Affordable imported cement edge out local brands in market

Friday November 12 2021
New Content Item (5)

Cement traders say imported products from other countries in the region are making local brands less competetive. PHOTO | CYRIL NDEGEYA


Local cement is still unable to compete with the imports as customers opt for cheaper products from Tanzania.

Traders fault local cement makers for high prices, which has given an edge to cement imported from neighbouring countries.

“Rwanda-made cement is still expensive, and this has made imports from Tanzania take the lion's share in the market, customers normally come looking for local options” said Kayiranga Godfrey, a cement trader in Kigali.

“The quality for both prime and Cimerwa is unquestionable, customers like the quality but whatever they have to do, they should work on price reduction.”

A bag of Prime Cement retails at at Rwf9,100 while Cimerwa PPC sells it's cement at Rwf9,300 per bag. Twiga cement on the other hand goes for Rwf8,700, while Dangote goes for Rwf8,600 on the local market.

“The coming of Prime Cement was a huge relief, it came at a time the market had a shortage it helped stabilise the market in terms of supply and prices, it should have capitalised on that” said Mr Kayiranga.


Other cement imports on the Rwandan market like Simba from Kenya, Bamburi from Tanzania are also cheaper than the local brands.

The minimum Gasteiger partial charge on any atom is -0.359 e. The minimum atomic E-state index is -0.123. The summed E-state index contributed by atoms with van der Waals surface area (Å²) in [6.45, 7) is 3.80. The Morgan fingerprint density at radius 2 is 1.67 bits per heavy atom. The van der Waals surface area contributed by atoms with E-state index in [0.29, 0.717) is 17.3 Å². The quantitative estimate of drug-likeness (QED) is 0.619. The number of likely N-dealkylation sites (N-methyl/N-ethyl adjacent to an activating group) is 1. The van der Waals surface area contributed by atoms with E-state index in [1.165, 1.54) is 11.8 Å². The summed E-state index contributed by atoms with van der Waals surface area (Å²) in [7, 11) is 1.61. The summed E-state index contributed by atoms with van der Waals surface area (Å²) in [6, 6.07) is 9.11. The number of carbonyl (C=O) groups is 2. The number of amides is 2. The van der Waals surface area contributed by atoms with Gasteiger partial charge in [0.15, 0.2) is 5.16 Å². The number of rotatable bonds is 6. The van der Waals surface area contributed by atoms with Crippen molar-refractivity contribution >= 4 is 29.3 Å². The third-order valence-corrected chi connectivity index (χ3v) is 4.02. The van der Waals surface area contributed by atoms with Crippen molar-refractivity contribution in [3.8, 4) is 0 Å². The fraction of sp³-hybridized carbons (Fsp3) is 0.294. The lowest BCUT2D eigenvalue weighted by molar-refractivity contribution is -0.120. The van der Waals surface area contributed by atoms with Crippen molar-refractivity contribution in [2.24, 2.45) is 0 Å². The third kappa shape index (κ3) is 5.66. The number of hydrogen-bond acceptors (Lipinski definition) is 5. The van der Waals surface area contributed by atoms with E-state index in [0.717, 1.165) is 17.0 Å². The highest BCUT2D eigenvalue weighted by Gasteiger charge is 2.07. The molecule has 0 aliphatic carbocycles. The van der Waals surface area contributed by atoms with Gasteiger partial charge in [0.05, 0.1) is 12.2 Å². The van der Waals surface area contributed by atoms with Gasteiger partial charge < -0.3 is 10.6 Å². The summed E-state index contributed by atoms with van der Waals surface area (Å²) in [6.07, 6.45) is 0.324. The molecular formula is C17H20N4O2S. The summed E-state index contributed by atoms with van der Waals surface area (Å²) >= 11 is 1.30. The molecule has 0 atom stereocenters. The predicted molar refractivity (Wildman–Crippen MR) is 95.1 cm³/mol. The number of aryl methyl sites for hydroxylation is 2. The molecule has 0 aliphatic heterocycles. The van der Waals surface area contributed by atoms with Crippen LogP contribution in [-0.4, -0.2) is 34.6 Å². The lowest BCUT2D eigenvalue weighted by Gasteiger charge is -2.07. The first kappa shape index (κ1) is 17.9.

“At the beginning demand was high and supply was low. We have tried to accelerate our supply; we try to stock as much as we can,” said Ploutilla Munezero, the sales administrator at Prime Cement.

Experts attribute the success of regional cement imports in other markets o their ability to produce large volumes and supply several markets, which enables them to enjoy economies of scale hence having the leeway to charge less.

Rwandan cement makers incur heavy costs in production and importation of raw materials, most of which come from outside, and the cargo disruptions caused by the Covid-19 pandemic even made things worse by significantly driving up costs.

Last year presented mixed fortunes for local cement makers. For example, market leader Cimerwa went for months without producing during the first lockdown.

However, the installation of the limestone investment helped Cimerwato consistently realise a plant run rate of 80 percent of the nominal capacity of 600kt in the second half of 2020.